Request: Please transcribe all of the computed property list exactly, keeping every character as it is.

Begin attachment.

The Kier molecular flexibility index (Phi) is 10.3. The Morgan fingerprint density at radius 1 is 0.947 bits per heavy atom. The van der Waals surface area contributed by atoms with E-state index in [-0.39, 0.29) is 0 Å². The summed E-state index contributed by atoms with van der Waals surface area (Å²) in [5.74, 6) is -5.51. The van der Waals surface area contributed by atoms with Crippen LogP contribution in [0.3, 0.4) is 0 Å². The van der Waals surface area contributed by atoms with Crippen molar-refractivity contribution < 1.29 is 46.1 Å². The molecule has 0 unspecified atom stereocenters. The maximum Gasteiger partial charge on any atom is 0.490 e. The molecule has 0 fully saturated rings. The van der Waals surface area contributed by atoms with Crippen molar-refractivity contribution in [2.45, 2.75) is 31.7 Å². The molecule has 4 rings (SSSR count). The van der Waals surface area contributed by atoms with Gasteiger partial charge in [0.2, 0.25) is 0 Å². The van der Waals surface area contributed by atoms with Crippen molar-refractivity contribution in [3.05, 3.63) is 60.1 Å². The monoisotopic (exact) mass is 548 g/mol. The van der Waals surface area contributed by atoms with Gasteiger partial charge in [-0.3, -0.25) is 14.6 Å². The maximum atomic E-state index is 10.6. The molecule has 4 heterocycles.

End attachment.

The Kier molecular flexibility index (Phi) is 10.3. The Morgan fingerprint density at radius 1 is 0.947 bits per heavy atom. The van der Waals surface area contributed by atoms with E-state index in [-0.39, 0.29) is 0 Å². The summed E-state index contributed by atoms with van der Waals surface area (Å²) in [5.74, 6) is -5.51. The van der Waals surface area contributed by atoms with Crippen LogP contribution in [0.3, 0.4) is 0 Å². The van der Waals surface area contributed by atoms with Crippen molar-refractivity contribution < 1.29 is 46.1 Å². The molecule has 0 unspecified atom stereocenters. The maximum Gasteiger partial charge on any atom is 0.490 e. The molecule has 0 fully saturated rings. The van der Waals surface area contributed by atoms with Crippen molar-refractivity contribution in [2.45, 2.75) is 31.7 Å². The molecule has 4 rings (SSSR count). The van der Waals surface area contributed by atoms with Gasteiger partial charge in [0.2, 0.25) is 0 Å². The van der Waals surface area contributed by atoms with Crippen molar-refractivity contribution in [3.05, 3.63) is 60.1 Å². The monoisotopic (exact) mass is 548 g/mol. The van der Waals surface area contributed by atoms with Gasteiger partial charge in [-0.3, -0.25) is 14.6 Å². The maximum atomic E-state index is 10.6. The molecule has 4 heterocycles.